French political establishment unites against Le Pen as she faces uphill battle for presidency

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    But first: Voters went to the polls yesterday in France, the first of two rounds to elect a new president. The field was winnowed to two candidates, neither from the establishment political parties that have governed France for decades.

    It sets up a May 7 tete-a-tete run-off between a centrist newcomer and the face of the far right.

    From Paris, special correspondent Malcolm Brabant reports.


    The two candidates still standing emerged this morning to crowds of supporters, centrist Emmanuel Macron and Marine Le Pen, leader of the far-right National Front. She fired the first broadside in the northern town of Rouvroy.

  • MARINE LE PEN, French Presidential Candidate (through interpreter):

    The reality is that Mr. Macron is not a patriot in any way at all. He is a hysterical, radical Europeanist. He is for total open borders.


    Sunday's opening round saw a 78 percent turnout. Macron won 24 percent of the vote. Le Pen followed with 21 percent, while conservative Francois Fillon finished with 20 percent. And far-left candidate Jean-Luc Melenchon had 19.

    This was the scene last night in Paris as news of Macron's first-place finish reached his supporters. And this was the countdown to the final round in Le Pen's headquarters in the Northern French rust belt town of Henin-Beaumont.

    National Front supporters had been expecting her to take first place, and hid their disappointment, chanting, "We will win."

  • WOMAN (through interpreter):

    It's the mobilization of the people. She's been fighting for the same cause for years, defending the people. Marine will be president.


    Several times, the Front supporters burst into "The Marseillaise," the French national anthem.

    Campaign staffer Mikael Sala resents accusations that the party is racist and insists that Le Pen can be president for French people of all ethnicities.

  • MIKAEL SALA, National Front Campaign Staffer:

    Wherever you come from, she's said a zillion times that she considers every French woman, every French man as being equal.


    But political analyst Alexandra de Hoop Scheffer believes that Le Pen has progressed as far as she can go.

    ALEXANDRA DE HOOP SCHEFFER, The German Marshall Fund of the United States: People realize that in the Brexit, post-Trump election context, probably, they won't want to follow that trend. And Macron has a smart way of portraying his mission, which is to show that France is a contrarian.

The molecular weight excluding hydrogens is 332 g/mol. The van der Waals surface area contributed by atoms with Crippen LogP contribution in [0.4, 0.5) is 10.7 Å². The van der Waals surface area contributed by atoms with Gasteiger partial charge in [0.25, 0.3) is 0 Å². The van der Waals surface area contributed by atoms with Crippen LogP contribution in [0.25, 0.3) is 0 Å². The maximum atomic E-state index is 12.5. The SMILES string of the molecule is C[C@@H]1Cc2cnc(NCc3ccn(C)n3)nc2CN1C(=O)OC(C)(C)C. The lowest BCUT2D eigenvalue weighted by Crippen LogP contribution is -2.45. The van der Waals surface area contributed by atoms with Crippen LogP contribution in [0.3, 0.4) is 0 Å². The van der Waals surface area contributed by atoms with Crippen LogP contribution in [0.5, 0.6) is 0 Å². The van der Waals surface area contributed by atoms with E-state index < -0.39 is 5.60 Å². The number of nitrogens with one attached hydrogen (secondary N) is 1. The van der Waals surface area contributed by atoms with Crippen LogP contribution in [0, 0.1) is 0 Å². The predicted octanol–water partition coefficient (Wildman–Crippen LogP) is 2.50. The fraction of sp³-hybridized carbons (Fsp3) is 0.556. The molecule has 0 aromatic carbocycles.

She supports the popular thesis that Macron will probably win the second round with about 60 percent of the vote.

    Marine Le Pen's success may have ended decades of political domination by the traditional parties of the left and right. But France's political establishment is in a vengeful mood. The leadership of both the Republican and the Socialist parties have described her candidacy as destructive and have encouraged their supporters to vote for Emmanuel Macron.

    Sitting President Francois Hollande, whose Socialist Party had a disastrous showing, was one of those voices.

  • PRESIDENT FRANCOIS HOLLANDE, France (through interpreter):

    There is a clear choice. Emmanuel Macron is the candidate who enables the French people to come together at this moment, which is so unusual, so serious.


    Meanwhile, European financial markets surged with the news that Macron, who opposes withdrawal from the European Union, had come out on top.

    Still, the vice president of Le Pen's party, Steeve Briois, is convinced that Le Pen will pick up working-class support from the hard-left candidate Jean-Luc Melenchon.

  • STEEVE BRIOIS, Vice President, National Front (through interpreter):

    A lot of Melenchon's voters who voted for him because of anger will be able to vote for us in 15 days, because they won't vote for an ultra-liberal, such as Mr. Macron.


    But Jean-Yves Camus, a specialist in right-wing politics, believes that's an illusion.

    JEAN-YVES CAMUS, Observatory of Political Radicalism: There's no way she can be elected, unless, of course, of a huge political earthquake or something really nasty such as a terrorist attack.


    These National Front supporters were partying as if the ultimate prize was a foregone conclusion. But most people headed home early, as reality sank in that they have a major battle on their hands if they're to emulate the victories of Brexit and Donald Trump.

    For the PBS NewsHour, I'm Malcolm Brabant in France.

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